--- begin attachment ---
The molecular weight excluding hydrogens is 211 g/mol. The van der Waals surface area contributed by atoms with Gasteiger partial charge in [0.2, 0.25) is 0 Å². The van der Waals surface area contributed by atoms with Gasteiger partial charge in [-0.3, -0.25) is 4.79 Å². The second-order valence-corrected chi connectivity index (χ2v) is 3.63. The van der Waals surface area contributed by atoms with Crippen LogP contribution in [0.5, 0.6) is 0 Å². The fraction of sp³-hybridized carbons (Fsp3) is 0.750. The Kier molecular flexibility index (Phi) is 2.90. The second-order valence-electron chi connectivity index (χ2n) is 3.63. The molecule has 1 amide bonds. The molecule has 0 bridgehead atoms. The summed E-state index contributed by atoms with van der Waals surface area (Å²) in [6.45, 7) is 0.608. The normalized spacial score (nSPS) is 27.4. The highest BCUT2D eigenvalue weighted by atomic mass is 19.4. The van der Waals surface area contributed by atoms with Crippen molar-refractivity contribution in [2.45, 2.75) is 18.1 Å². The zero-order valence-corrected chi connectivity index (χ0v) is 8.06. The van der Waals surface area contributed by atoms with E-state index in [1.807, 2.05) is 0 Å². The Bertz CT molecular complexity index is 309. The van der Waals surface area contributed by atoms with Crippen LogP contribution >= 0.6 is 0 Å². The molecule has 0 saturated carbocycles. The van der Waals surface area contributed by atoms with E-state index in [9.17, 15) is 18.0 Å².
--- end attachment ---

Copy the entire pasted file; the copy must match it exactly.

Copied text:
The molecular weight excluding hydrogens is 211 g/mol. The van der Waals surface area contributed by atoms with Gasteiger partial charge in [0.2, 0.25) is 0 Å². The van der Waals surface area contributed by atoms with Gasteiger partial charge in [-0.3, -0.25) is 4.79 Å². The second-order valence-corrected chi connectivity index (χ2v) is 3.63. The van der Waals surface area contributed by atoms with Crippen LogP contribution in [0.5, 0.6) is 0 Å². The fraction of sp³-hybridized carbons (Fsp3) is 0.750. The Kier molecular flexibility index (Phi) is 2.90. The second-order valence-electron chi connectivity index (χ2n) is 3.63. The molecule has 1 amide bonds. The molecule has 0 bridgehead atoms. The summed E-state index contributed by atoms with van der Waals surface area (Å²) in [6.45, 7) is 0.608. The normalized spacial score (nSPS) is 27.4. The highest BCUT2D eigenvalue weighted by atomic mass is 19.4. The van der Waals surface area contributed by atoms with Crippen molar-refractivity contribution in [2.45, 2.75) is 18.1 Å². The zero-order valence-corrected chi connectivity index (χ0v) is 8.06. The van der Waals surface area contributed by atoms with E-state index in [1.807, 2.05) is 0 Å². The Bertz CT molecular complexity index is 309. The van der Waals surface area contributed by atoms with Crippen LogP contribution >= 0.6 is 0 Å². The molecule has 0 saturated carbocycles. The van der Waals surface area contributed by atoms with E-state index in [9.17, 15) is 18.0 Å².